Would you hire a candidate who lacks certain essential skills for the job?
For most hiring managers, the answer is “Never!” For the wise few, however, the answer is “Tell me more.” Sometimes, a candidate who lacks one or two key traits is still the best candidate for the job.
Here’s how to evaluate past experience in order to find the best fit for your team:
Consider which skills will help the candidate learn.
Soft skills like curiosity and self-driven learning go much further than “hard skills” in most situations. A candidate who demonstrates an ongoing passion to learn can easily pick up certain abilities. Meanwhile, a candidate who has technical skills, but no curiosity is more likely to find their skill set become obsolete.
If you’re not certain which soft skills will best help a candidate learn the essential technical abilities, talk to your recruiter.
Take advantage of training opportunities.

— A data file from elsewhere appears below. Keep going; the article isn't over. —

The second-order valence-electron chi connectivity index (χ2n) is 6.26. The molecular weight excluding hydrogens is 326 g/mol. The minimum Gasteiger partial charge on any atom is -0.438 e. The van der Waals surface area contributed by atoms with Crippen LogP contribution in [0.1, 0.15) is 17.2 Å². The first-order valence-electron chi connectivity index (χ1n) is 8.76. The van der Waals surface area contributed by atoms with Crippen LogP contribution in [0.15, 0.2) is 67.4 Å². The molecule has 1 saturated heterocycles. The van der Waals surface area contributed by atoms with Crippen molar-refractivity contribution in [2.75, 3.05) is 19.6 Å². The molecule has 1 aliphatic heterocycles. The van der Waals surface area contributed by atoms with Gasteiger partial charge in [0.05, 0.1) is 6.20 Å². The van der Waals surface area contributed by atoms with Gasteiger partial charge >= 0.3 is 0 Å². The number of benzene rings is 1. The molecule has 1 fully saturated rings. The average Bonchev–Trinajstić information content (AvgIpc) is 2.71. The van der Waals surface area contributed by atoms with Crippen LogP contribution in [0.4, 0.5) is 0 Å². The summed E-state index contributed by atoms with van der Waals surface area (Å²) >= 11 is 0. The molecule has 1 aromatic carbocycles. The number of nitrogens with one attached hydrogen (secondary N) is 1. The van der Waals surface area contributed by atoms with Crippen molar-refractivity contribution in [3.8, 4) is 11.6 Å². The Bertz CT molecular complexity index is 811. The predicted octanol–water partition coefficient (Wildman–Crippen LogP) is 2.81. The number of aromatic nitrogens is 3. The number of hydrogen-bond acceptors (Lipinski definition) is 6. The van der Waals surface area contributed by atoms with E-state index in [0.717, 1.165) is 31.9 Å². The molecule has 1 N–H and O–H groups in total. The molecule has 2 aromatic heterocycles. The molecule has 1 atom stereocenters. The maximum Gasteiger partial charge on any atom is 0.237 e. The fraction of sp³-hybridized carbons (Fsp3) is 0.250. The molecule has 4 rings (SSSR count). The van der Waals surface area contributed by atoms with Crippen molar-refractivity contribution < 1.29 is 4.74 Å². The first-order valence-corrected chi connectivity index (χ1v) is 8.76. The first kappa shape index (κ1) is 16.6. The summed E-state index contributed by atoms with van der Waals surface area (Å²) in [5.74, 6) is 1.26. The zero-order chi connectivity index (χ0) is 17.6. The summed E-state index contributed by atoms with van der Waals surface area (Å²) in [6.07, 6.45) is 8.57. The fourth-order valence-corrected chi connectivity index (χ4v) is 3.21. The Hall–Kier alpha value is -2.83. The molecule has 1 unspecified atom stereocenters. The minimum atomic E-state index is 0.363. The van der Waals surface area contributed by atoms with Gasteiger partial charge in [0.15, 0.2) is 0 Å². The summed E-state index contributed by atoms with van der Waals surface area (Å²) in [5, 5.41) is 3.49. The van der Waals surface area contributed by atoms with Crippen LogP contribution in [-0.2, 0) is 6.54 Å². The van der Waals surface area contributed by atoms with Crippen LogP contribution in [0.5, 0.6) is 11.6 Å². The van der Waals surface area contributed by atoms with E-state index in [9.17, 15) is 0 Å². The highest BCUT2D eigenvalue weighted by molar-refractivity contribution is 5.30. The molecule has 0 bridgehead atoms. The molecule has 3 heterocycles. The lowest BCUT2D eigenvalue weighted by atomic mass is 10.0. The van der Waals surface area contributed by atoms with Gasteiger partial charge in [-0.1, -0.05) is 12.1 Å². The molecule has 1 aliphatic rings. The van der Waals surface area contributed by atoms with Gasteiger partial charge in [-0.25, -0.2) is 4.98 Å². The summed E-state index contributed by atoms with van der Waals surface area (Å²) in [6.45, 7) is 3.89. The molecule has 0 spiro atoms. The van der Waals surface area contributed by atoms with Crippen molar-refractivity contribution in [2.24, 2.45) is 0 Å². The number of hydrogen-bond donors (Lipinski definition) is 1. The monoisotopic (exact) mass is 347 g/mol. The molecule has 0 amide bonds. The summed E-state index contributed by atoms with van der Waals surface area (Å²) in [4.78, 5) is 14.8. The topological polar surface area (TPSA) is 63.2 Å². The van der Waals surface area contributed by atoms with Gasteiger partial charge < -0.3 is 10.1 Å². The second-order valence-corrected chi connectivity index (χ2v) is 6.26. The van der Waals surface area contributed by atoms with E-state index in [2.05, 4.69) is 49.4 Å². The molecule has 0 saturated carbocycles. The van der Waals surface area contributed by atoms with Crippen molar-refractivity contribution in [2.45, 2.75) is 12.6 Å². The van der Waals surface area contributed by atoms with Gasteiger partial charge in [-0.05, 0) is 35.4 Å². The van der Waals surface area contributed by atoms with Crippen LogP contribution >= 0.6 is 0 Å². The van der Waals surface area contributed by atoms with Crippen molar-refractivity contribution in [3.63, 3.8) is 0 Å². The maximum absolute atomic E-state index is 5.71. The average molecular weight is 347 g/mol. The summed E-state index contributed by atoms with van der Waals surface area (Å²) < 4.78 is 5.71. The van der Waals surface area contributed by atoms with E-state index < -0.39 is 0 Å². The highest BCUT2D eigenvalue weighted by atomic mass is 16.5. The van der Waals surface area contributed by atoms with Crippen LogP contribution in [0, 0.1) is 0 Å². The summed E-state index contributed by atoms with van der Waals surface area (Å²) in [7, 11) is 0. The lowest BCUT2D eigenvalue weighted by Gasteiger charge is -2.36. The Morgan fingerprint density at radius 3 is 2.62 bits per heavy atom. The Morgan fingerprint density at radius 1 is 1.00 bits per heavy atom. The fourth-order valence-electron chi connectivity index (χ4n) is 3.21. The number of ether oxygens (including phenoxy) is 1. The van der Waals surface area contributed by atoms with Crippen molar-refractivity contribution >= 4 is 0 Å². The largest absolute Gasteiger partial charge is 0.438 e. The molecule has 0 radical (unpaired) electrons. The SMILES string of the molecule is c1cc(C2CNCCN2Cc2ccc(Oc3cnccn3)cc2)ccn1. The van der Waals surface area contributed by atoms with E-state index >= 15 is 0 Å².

Research shows that strong training and onboarding programs can improve employee engagement and retention. A candidate who requires training in certain specific skills also provides employers an opportunity to teach the precise way in which they want those skills to be understood and used. The skills-weak candidate becomes a “blank slate” with no prior prejudices or bad habits to overcome.
In addition, a candidate who enters training with the knowledge they have something to learn has more motivation to focus and to succeed – which can lead to more thorough learning and better implementation.
Don’t underestimate the value of cultural fit.
By definition, a “skill” is something that can be learned. Other elements of cultural fit, however, are more personal.
If a candidate has the right approach to communication, work ethic and values to fit well with your team, don’t discard their application merely because a trait or two is lacking. Instead, examine how the candidate’s fit with the team can help boost the team’s overall engagement as the candidate gets up to speed on one or two areas.